"Middle of Nowhere."
"Middle of Nowhere."

The results of a first-of-its-kind study on gender disparity in independent film, conducted by the Sundance Institite and Women In Film Los Angeles, were shared today with a group of industry leaders at the Park City festival. The study was conducted by Stacy L. Smith, Ph.D., Katherine Pieper, Ph.D. and Marc Choueiti at the Annenberg School for Communication and Journalism, University of Southern California.

Sundance's Keri Putnam states: "The results of this research are encouraging, and we hope they will highlight the barriers and opportunities facing women behind the camera."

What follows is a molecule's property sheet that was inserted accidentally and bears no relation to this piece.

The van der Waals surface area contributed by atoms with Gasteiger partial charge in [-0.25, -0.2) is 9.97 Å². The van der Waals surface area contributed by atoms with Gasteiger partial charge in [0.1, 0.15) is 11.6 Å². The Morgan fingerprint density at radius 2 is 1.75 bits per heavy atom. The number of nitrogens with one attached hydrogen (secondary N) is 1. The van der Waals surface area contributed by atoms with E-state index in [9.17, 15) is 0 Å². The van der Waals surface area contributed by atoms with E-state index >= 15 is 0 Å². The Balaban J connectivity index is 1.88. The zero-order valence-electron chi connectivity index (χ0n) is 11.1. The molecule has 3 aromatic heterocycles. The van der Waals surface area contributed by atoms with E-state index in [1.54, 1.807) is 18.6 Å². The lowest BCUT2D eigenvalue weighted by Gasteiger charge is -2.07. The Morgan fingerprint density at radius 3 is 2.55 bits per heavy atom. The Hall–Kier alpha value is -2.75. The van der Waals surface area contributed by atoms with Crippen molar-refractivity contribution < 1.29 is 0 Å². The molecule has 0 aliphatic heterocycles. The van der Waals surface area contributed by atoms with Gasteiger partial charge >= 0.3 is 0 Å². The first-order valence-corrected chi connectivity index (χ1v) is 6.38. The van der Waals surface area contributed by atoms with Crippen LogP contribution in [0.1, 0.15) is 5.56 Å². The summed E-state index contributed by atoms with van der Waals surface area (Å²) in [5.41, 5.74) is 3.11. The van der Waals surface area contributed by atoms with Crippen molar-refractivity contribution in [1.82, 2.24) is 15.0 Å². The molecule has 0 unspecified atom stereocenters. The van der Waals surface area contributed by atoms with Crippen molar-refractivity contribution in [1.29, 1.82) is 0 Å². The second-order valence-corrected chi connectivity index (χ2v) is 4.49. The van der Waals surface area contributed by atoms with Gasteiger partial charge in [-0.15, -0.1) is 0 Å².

Women In Film's Cathy Schulman adds that the data "shows us that there is a higher representation of female filmmakers in independent film as compared to Hollywood – but it also highlights the work that is still to be done for women to achieve equal footing in the field.”

Specific problems identified in the study as detrimental to women's career development in film include: gendered financial barriers, male-dominated industry networking and stereotyping on set. Consider the findings below:

The research was conducted with a two-prong approach. First, it quantitatively assessed the gender of 11,197 directors, writers, producers, cinematographers and editors in U.S. movies programmed for the Sundance Film Festival between 2002 and 2012 to identify the prevalence of female filmmakers. Second, researchers documented the qualitative experiences of female filmmakers through interviews with filmmakers and film industry representatives.

- Of U.S. films selected for the Sundance Film Festival from 2002-2012, 29.8% of filmmakers (directors, writers, producers, cinematographers and editors) were female.